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Hurtigruten Norway Cruise North or Cruise South Advice

We are considering a one way cruise on the west coast of Norway via Hurtigruten going either north or south for April of 2022 and we would appreciate learning from anyone who has taken one of these trips. Our main question is which way to go, but other thoughts and advice are very welcome.

Posted by
6610 posts

We have never been on a regular cruise ship so can’t compare but we enjoyed Hurtigruten. We took the northbound route on the Trollfjord.
. We flew to Oslo and spent a few days, then flew to Bergen where we spent two nights before embarking. Look carefully at the itinerary and the length of time in each port. The ship’s focus is delivering goods and local residents to the ports along the coast not to be “ a cruise ship.” Some stops are short, others are much longer. Look at Alesund in particular. We literally ran around this charming town.
However, we both enjoyed the whole experience. I would like to take the southern route too. When we went there were mostly Scandinavian, Northern European and passengers from the U.K. Citizens of the US were less than 10%. We liked this mix of fellow travelers. The food was delicious. We had an assigned table for two. Breakfast and lunch were buffet style, dinner was served. Many Scandinavian foods which we enjoyed.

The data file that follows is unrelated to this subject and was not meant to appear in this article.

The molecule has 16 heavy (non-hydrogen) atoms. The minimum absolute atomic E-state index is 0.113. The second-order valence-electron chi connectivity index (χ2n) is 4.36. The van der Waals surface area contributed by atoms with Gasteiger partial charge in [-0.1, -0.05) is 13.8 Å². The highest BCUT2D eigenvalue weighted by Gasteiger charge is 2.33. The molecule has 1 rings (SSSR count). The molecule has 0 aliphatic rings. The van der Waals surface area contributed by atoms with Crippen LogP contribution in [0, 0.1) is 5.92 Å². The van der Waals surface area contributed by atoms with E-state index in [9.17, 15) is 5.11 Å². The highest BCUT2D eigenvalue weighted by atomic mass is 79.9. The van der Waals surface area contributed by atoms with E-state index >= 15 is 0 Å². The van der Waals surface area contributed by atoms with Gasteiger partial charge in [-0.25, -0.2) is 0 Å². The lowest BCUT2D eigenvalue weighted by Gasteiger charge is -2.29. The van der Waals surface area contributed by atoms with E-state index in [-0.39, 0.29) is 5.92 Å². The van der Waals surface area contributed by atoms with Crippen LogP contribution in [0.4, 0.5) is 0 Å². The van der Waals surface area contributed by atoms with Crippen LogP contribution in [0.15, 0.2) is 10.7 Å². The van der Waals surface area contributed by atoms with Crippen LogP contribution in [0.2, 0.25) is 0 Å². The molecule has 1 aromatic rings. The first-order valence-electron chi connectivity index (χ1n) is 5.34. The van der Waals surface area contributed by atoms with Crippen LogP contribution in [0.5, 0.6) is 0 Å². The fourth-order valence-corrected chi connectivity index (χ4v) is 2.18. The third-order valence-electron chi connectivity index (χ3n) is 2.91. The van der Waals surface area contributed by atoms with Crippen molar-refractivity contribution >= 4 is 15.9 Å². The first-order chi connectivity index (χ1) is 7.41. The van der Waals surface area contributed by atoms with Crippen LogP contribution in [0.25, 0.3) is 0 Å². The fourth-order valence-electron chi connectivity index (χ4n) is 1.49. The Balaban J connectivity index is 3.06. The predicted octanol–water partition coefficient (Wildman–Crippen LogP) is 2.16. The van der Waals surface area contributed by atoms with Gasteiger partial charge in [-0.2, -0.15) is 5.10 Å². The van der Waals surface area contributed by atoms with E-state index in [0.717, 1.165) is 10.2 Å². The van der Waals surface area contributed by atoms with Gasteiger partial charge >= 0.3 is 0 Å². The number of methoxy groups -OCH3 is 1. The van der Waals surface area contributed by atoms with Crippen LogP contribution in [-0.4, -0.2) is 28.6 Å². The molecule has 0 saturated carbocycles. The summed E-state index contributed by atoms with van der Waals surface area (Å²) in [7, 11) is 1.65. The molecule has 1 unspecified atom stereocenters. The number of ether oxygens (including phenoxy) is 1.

We disembarked at the top of Norway next to Russia and flew out of Kirkenes to Oslo where we changed planes to fly to Stockholm.

Posted by
18897 posts

I haven't made that trip. I planned to do some point-to-point segments on Hurtigruten last year but hadn't decided on the details when it became clear 2020 was a dead loss. In case it's helpful, here's some information I uncovered during my 2019 research:

  • Useful website: https://www.mark-koenig.de/travel/norway/use-hurtigruten-for-car-round-trip/

  • There's supposed to be an additional company sailing the coast this year, Havila Kystruten. I haven't checked on whether that has happened yet.

  • Hurtigruten has a variety of ships, some older than others. Cabin comfort might vary. Larger ships may have broader food options. Oldest ships might not have glassed-in viewing lounges, which is important for viewing scenery without having to be out on deck (and cold).

  • Many stops are in the middle of the night, and if you have a cabin lower in the ship, you may be awakened by noise accompanying movement of cargo. If any of the ships are small enough they don't carry vehicles (I don't know about this), there would be less noise from lower decks.

  • Southbound sailings are supposedly cheaper. I saw a reference to a $400 difference somewhere.

  • There may also be senior discounts.

  • It used to be the case that fares were lower on the Norwegian website: https://www.hurtigruten.no/havn-til-havn#/

  • The passage into the Trollfjord (between Risoyhamn and Svolvaer) may be more likely to happen on the southbound itinerary. If a northbound ships enters that fjord, it would happen in the middle of the night.

  • The trip into the Geiranger fjord appears to be only on the northbound itinerary (there are two arrival times in Alesund northbound). I believe the Geiranger detour is only included in summer sailings.